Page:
Flytopia played in the ‘Off the Radar’ strand, which also included the equally compelling Londoners [trailer]. Shooting on a a 100-year-old hand-cranked wooden camera with 35mm silent black-and-white film stock, director Joseph Ernst captures modern London street scenes as if they’d been filmed by Edwardian showmen Mitchell & Kenyon, emulating their innocent joy. The aesthetic match encourages us to imagine how our world might look to audiences of the future. The film is being acquired into the BFI National Archive.
British documentary in general was strong this year. One of the festival favourites was Unravel [trailer], a debut doc from Meghna Gupta which used the testimonies of a group of women working in a textile recycling factory in northern India to contrast the different myths and perspectives of Indian and Western cultures. Sometimes surprising – one worker believes the West must have a water shortage, such that it’s easier to throw away clothes than wash them – the film benefits from its scrupulously observational tone, neither patronising its contributors nor embarrassing its primary Western audience.
Cultural difference in a darkly starker form also loomed large in Shirin, in the ‘Power Games’ strand. Over a strained family dinner, teenage Shirin tells her father she’s going out to study; convinced she is seeing a boy, he persuades her to stay home. Writer/director Stephen Fingleton creates a tense family stand-off from this basic premise. Mostly staged as a taught exchange of words, the film weaves a credible verbal interplay that makes clear the tensions between father and daughter while allowing their familial affection to shine briefly through their conversational parries.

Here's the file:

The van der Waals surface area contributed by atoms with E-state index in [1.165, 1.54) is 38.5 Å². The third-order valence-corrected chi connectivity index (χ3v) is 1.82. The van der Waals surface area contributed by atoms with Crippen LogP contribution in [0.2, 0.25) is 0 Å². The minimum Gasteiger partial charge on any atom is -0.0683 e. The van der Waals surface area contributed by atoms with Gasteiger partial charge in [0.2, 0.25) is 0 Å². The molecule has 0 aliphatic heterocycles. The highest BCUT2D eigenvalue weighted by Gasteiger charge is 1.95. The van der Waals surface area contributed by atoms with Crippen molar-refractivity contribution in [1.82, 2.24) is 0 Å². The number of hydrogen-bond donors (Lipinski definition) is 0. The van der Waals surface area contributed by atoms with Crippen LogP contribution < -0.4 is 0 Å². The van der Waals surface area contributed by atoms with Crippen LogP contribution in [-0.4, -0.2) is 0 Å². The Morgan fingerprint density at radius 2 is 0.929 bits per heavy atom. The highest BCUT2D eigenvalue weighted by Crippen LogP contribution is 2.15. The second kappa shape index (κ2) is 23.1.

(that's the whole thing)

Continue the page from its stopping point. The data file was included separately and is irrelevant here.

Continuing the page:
Fingleton is to make one of 16 shorts announced at Encounters by the BFI Film Fund and Lighthouse, the digital culture agency that is administering the fund. So too is Adrian McDowall, whose documentary Cutting Loose [Vimeo link] won Encounters’ documentary award. The announcement added to a general buzz circulating at the festival that the future is looking encouraging for British shorts.